Aug. 2014—In 2012, the misdemeanor court in Zrenjanin, Serbia, was an eyesore. The roof leaked, the interior was dingy and the offices were extremely overcrowded.
Through the joint efforts of USAID’s Judicial Reform and Government Accountability (JRGA) project and the Ministry of Justice, the court underwent a complete renovation in the summer of 2012 and was transformed into a modern, clean space with ample courtrooms and judges’ chambers to accommodate both judges and court users. Now the public and administrative functions of the court are clearly separated, and signs—in all four languages in official use in Zrenjanin—direct people where they need to go, leaving room for staff to carry out their administrative tasks more smoothly.
The response to the facility upgrade has been overwhelmingly positive, with court users citing a marked improvement in efficiency and speed.
“I was very satisfied with finding one place where I was able to get responses to all the questions I had and submit my filings without knocking on five different doors, as was the case before,” said one citizen in Zrenjanin. “Direct communication with court staff without visible barriers, in an open and modern setting, made my experience in this misdemeanor court more comfortable and pleasant.”
Misdemeanor courts only became part of the Serbian judiciary in 2010. For years, under the jurisdiction of local governments, they were plagued with inadequate working conditions, inefficient procedures and a lack of credibility. In 2011, USAID launched the JRGA project with the goal to improve the condition of the misdemeanor and administrative courts, integrate them with the Serbian judiciary, and build public trust.
JRGA focused significant efforts on adopting the new Law on Misdemeanors, which went into effect March 1, 2014. The Law includes mechanisms for improved service of process and more efficient misdemeanor proceedings, such as the misdemeanor order, the plea agreement and alternative sanctions, as well as the registry of sanctions and unpaid fines. These provisions, among others in the Law, have already begun to improve the collection of court fees and fines, generating more revenue for the state.
Better working conditions are an integral part of improving the misdemeanor courts. To date, USAID has successfully carried out 10 facility upgrades in misdemeanor courts across Serbia—Arandjelovac, Valjevo, Kikinda, Zrenjanin, Zaječar, Loznica, Ruma, Prokuplje, Novi Sad and Šabac. These upgrades range from smaller-scale initiatives that better organize already functioning parts of the court to full renovations of the premises. Regardless of the scale, USAID’s goal is the same: Create a more functional and transparent space for both staff and users.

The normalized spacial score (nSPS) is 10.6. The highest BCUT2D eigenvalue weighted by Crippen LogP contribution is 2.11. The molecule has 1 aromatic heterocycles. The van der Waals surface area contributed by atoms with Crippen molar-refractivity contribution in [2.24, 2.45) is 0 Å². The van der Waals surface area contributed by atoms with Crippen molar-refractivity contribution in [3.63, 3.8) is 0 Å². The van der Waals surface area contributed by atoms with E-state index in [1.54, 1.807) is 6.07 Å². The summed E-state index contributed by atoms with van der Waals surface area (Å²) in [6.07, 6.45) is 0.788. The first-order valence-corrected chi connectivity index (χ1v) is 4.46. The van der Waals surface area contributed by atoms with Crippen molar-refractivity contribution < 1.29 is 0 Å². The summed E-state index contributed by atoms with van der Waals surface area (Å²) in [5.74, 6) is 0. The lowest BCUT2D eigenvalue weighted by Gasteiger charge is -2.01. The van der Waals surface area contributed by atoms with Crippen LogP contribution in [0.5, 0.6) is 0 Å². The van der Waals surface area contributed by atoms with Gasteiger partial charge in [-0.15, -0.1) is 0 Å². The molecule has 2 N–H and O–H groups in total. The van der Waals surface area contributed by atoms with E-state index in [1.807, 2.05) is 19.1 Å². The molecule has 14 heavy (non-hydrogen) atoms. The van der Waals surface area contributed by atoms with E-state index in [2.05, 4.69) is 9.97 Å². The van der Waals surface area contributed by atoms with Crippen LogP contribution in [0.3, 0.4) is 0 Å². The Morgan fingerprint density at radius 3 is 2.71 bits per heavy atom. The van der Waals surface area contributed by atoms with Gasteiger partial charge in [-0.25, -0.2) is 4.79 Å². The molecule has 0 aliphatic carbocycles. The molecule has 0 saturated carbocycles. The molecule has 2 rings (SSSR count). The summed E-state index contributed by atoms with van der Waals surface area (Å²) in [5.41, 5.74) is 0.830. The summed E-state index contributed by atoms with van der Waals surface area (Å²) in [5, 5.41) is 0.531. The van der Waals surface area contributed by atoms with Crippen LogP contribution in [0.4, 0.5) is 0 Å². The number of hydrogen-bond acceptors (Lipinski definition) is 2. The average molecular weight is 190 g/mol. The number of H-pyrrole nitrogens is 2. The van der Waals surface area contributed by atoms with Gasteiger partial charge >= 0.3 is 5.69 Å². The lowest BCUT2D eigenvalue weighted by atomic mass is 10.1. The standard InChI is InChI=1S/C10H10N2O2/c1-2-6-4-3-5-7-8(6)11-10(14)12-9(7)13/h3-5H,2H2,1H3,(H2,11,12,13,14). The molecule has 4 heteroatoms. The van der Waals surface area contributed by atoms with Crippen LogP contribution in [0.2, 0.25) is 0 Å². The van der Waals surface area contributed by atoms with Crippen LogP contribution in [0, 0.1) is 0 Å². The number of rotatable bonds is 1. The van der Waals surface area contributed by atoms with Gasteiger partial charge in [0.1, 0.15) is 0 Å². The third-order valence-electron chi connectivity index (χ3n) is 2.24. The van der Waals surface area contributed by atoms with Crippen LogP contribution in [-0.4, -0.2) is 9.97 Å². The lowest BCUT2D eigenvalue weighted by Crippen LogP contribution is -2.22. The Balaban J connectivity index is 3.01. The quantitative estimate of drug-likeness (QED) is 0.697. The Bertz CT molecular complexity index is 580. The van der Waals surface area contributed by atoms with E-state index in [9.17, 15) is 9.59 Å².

These facility upgrades have improved working conditions for judges and court staff; created safe and open hearings and more adequate space for maintaining court archives; and improved public spaces in courts. In particular, establishing “one-stop-shop” information and intake counters in misdemeanor courts has become a trademark of USAID’s facility upgrade efforts.
These one-stop-shops allow court users to complete all administrative tasks at one place in the court while obtaining quick and easy access to the status of their case. Administrative staff servicing the counters have become “the face” of particular courts, and their demeanor and customer relations skills play a key part in the court users’ perception of the court’s openness and transparency.
An upgrade in the misdemeanor court in Novi Sad in early 2014 had a significant impact on how the second largest misdemeanor court in the country carried out its daily operations. The court lacked an organized intake office, centralized record keeping and an appropriate storage place for archives. As a consequence, it took almost a month for a new case to be assigned to a judge, often causing more delays in procedure, and sometimes even leaving cases unassigned until they reached the statute of limitations for initiating a misdemeanor procedure.
Thanks to the facility upgrade, the Novi Sad court has centralized its active records and assigns cases within a day of receiving the misdemeanor filings. Registry clerks have access to the status of each active case at their fingertips. And court archives are now neatly organized in rows of shelves, properly numbered and labeled, and timely cleared of any obsolete materials.
Currently, the Ministry of Justice and USAID have turned their attention to the Belgrade Misdemeanor Court, the largest misdemeanor court in the country, which operates from 14 different locations across the city. The goal will be to successfully consolidate work spaces for over 400 judges and staff in a single venue to streamline business procedures, improve access to safe and open hearings, and contribute to significant savings in courts’ operational costs.
The JRGA project is scheduled to end in May 2016.
Last updated: September 12, 2014